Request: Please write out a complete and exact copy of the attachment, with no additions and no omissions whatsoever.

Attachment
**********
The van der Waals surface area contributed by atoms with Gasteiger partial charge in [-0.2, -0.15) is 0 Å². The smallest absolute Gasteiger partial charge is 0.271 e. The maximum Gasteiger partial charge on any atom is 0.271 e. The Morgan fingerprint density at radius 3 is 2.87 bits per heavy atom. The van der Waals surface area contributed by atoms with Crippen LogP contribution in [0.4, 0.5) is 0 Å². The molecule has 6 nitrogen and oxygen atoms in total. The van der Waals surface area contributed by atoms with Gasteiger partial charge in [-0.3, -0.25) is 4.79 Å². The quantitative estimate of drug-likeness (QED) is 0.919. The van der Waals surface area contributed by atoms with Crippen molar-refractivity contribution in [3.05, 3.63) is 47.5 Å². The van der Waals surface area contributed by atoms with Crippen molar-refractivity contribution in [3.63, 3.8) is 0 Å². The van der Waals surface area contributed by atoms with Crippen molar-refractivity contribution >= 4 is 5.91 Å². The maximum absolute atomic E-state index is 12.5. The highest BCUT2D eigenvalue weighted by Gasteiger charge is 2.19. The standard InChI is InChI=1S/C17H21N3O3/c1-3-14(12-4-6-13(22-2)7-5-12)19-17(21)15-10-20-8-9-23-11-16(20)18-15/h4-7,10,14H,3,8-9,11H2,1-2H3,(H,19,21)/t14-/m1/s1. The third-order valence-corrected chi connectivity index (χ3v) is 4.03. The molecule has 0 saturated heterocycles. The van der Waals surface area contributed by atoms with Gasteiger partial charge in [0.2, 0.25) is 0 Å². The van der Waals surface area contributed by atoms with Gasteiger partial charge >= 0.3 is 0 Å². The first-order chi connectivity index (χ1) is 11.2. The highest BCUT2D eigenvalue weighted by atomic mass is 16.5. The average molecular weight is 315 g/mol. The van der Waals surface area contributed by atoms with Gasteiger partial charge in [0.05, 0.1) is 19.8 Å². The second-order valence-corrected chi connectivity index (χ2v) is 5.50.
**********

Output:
The van der Waals surface area contributed by atoms with Gasteiger partial charge in [-0.2, -0.15) is 0 Å². The smallest absolute Gasteiger partial charge is 0.271 e. The maximum Gasteiger partial charge on any atom is 0.271 e. The Morgan fingerprint density at radius 3 is 2.87 bits per heavy atom. The van der Waals surface area contributed by atoms with Crippen LogP contribution in [0.4, 0.5) is 0 Å². The molecule has 6 nitrogen and oxygen atoms in total. The van der Waals surface area contributed by atoms with Gasteiger partial charge in [-0.3, -0.25) is 4.79 Å². The quantitative estimate of drug-likeness (QED) is 0.919. The van der Waals surface area contributed by atoms with Crippen molar-refractivity contribution in [3.05, 3.63) is 47.5 Å². The van der Waals surface area contributed by atoms with Crippen molar-refractivity contribution in [3.63, 3.8) is 0 Å². The van der Waals surface area contributed by atoms with Crippen molar-refractivity contribution >= 4 is 5.91 Å². The maximum absolute atomic E-state index is 12.5. The highest BCUT2D eigenvalue weighted by Gasteiger charge is 2.19. The standard InChI is InChI=1S/C17H21N3O3/c1-3-14(12-4-6-13(22-2)7-5-12)19-17(21)15-10-20-8-9-23-11-16(20)18-15/h4-7,10,14H,3,8-9,11H2,1-2H3,(H,19,21)/t14-/m1/s1. The third-order valence-corrected chi connectivity index (χ3v) is 4.03. The molecule has 0 saturated heterocycles. The van der Waals surface area contributed by atoms with Gasteiger partial charge in [0.2, 0.25) is 0 Å². The van der Waals surface area contributed by atoms with Gasteiger partial charge >= 0.3 is 0 Å². The first-order chi connectivity index (χ1) is 11.2. The highest BCUT2D eigenvalue weighted by atomic mass is 16.5. The average molecular weight is 315 g/mol. The van der Waals surface area contributed by atoms with Gasteiger partial charge in [0.05, 0.1) is 19.8 Å². The second-order valence-corrected chi connectivity index (χ2v) is 5.50.